Thomas Jefferson And My War With Broccoli

I learned today I have a bone to pick with Thomas Jefferson. Or maybe a leafy green thing to pick with him. “Tom! What were you thinking?” Peacefully reading the news this morning, I came across a story reporting how you were the culprit, the person who introduced those dread broccoli seeds to our United States in 1767. My favorite president, no less. Why could it not have been someone else? John Adams, Martin Van Buren, Millard Fillmore, or even Franklin Pierce? But no! It was you, Thomas Jefferson.

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I have read Mr. Jefferson’s gardening persistence described as being the same as a religious reformer, an impassioned evangelist. He single-handedly introduced to our fair shores 330 varieties of eighty-nine species of vegetables and herbs, and 170 varieties of the finest fruit varieties known at the time. The list of vegetables growing in his 1,000 foot- long terraced garden includes, but is not limited to: asparagus bean, sea kale, tomatoes, rutabaga, lima beans, okra, potato pumpkins, winter melons, tree onion, peanuts, “sprout kale,” serpentine cucumbers, cauliflower, broccoli, Brussells sprouts, orach, endive, chick peas, cayenne pepper, “esculent Rhubarb,” black salsify, sesame,  and eggplant.

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Thomas Jefferson’s Vegetable Garden At Monticello

Jefferson loved to eat vegetables, and stated they “constitute my principal diet“. It seems he also fed those veggies to anyone and everyone who visited Monticello, or the White House when he was president. I like the idea of Tom loading up George and Martha Washington or James Madison with baskets of carrots and potatoes, tomatoes and rutabagas to take home after a nice dinner at Monticello. They were very lucky if he did not also toss in a bucket or two of manure, because he was fanatical about the quality of fertilizer he threw in abundance on his garden, and shared said fertilizer, freely.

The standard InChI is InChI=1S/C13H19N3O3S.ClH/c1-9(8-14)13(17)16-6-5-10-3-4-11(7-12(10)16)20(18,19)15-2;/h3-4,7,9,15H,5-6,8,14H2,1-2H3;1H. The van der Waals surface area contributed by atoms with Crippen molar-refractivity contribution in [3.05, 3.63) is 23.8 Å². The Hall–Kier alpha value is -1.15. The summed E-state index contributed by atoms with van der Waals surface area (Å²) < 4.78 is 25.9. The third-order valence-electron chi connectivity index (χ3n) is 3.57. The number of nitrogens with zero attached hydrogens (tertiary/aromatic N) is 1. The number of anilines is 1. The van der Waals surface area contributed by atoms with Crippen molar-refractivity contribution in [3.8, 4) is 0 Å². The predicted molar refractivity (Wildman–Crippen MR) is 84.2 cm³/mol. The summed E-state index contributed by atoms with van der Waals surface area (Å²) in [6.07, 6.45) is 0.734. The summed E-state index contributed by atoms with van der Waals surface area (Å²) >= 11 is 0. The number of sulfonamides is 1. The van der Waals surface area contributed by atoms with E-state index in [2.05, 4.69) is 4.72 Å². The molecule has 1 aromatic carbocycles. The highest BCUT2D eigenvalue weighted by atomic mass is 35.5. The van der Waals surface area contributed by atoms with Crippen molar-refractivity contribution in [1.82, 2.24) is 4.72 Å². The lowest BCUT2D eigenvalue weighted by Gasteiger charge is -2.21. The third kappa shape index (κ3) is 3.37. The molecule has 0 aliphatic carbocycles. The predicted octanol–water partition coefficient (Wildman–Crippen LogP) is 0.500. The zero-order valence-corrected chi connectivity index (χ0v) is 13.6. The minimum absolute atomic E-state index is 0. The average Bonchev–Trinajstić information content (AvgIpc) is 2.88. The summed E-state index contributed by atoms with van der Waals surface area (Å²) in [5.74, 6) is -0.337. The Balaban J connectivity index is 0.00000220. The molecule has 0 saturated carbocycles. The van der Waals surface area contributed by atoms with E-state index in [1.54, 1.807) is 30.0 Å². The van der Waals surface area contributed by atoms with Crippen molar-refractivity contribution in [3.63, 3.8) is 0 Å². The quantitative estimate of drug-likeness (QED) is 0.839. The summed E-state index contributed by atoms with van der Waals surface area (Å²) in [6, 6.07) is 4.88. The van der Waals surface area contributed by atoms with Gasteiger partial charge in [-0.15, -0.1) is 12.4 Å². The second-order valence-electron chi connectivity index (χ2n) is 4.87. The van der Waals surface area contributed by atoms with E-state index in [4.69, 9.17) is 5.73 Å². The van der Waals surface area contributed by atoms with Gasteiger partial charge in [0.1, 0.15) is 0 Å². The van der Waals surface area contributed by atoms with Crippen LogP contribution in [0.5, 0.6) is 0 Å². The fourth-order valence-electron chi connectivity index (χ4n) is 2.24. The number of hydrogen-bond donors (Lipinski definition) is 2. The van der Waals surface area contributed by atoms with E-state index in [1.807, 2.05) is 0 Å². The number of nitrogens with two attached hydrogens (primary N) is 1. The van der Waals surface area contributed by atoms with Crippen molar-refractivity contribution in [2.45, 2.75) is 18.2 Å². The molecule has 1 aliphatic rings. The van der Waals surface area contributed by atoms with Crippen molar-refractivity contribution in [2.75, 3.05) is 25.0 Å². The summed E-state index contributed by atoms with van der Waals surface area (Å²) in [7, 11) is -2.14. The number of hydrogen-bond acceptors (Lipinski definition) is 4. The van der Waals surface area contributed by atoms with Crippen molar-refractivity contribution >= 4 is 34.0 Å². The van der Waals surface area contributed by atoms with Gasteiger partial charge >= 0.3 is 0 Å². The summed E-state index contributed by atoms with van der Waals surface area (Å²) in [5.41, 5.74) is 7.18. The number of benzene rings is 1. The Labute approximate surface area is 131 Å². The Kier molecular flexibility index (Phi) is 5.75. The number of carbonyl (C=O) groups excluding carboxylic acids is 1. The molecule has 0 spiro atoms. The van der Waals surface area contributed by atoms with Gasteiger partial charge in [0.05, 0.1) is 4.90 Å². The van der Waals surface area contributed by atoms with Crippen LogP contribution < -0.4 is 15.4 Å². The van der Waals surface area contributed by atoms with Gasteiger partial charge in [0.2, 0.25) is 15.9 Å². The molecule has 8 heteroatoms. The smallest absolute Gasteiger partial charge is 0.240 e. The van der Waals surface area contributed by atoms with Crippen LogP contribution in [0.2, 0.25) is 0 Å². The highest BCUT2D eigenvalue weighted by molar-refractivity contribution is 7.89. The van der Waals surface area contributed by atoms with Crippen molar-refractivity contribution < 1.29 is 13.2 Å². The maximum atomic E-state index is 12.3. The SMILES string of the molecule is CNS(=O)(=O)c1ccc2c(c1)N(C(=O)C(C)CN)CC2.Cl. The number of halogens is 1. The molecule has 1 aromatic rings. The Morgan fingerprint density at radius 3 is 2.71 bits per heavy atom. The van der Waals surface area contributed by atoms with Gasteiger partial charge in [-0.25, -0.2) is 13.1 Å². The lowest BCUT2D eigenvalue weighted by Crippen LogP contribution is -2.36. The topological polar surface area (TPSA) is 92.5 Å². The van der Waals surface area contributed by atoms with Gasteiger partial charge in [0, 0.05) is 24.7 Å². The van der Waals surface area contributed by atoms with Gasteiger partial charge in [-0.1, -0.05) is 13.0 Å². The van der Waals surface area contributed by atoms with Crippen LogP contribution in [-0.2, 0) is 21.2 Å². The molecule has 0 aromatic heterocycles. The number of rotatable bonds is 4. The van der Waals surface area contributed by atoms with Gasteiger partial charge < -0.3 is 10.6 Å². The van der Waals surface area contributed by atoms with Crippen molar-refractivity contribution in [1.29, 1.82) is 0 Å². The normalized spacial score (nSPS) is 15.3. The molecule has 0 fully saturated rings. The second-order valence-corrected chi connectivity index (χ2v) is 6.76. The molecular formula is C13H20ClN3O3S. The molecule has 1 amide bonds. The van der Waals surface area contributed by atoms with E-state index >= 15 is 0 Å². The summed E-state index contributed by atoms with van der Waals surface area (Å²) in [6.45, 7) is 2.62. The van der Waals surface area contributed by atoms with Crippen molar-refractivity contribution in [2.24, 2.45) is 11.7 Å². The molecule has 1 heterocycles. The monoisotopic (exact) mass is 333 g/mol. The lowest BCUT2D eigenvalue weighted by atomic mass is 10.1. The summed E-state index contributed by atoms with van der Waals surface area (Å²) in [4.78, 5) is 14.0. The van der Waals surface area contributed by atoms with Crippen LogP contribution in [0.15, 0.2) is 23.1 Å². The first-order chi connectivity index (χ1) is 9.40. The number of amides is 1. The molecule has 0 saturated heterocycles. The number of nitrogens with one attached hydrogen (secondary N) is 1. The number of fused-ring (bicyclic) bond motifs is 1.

That pleasant, generous, presidential, vegetable-sharing picture having been painted, I hereby admit the challenge I face daily is, as pretty as I think vegetables are, and as wholesome and nutritious as I know they are, I never met one I liked. There, I have said it. And in the multitude of those lovely, growing above and below ground foods, the most objectionable is broccoli.

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That veggie has a flavor that cannot be masked, weakened, or neutralized. And it smells worse than it tastes. Stinky, rotten smelling and tasting broccoli. I have spent all my years in a war with this nasty, cruciferous trouble maker. The earliest memory I have of it is sincerely trying to eat the boiled and smothered-in-butter version at my grandmother’s house, and realizing it would not be swallowed and go down my throat no matter how much I wanted to please her. The experience I had spoiled everyone’s chicken and broccoli meal that day, as I recall. Then, there were the numerous times I ruined perfectly good Archie comic books by smashing broccoli flat with my fork, and then hiding the ghastly remains between their pages. All I had to do at that point was surreptitiously get up from the table, put my plate on the counter, and walk away with the broccoli-loaded comic book under my arm, and make a bee-line for the bathroom, where I could dispose of it properly. Of course, the comic book would never be the same, so it, too, had to be thrown away. Small price to pay to be rid of that vile vegetable.

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I wish I could say time and a matured palate had changed the response I always have had to broccoli. Unfortunately, they have not. I do not even like to look at it in the store, much less bring it into my home. And through all the years, when I asked, rhetorically, who on Earth ever thought to plant this stuff, and grow it for human consumption, I never expected to find the answer. Now I know. Thanks Thomas Jefferson, but I will pass on the broccoli!

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8 thoughts on “Thomas Jefferson And My War With Broccoli

  1. I’m glad you don’t like broccoli–more for me. I love it cooked, raw, anyway i can get it but oven-roasted with garlic, mmm. I love the fact that it’s loaded with beta-carotene, vitamin C and K and powerful anti-cancer antioxidants. Next to asparagus, love it next.

    Liked by 1 person

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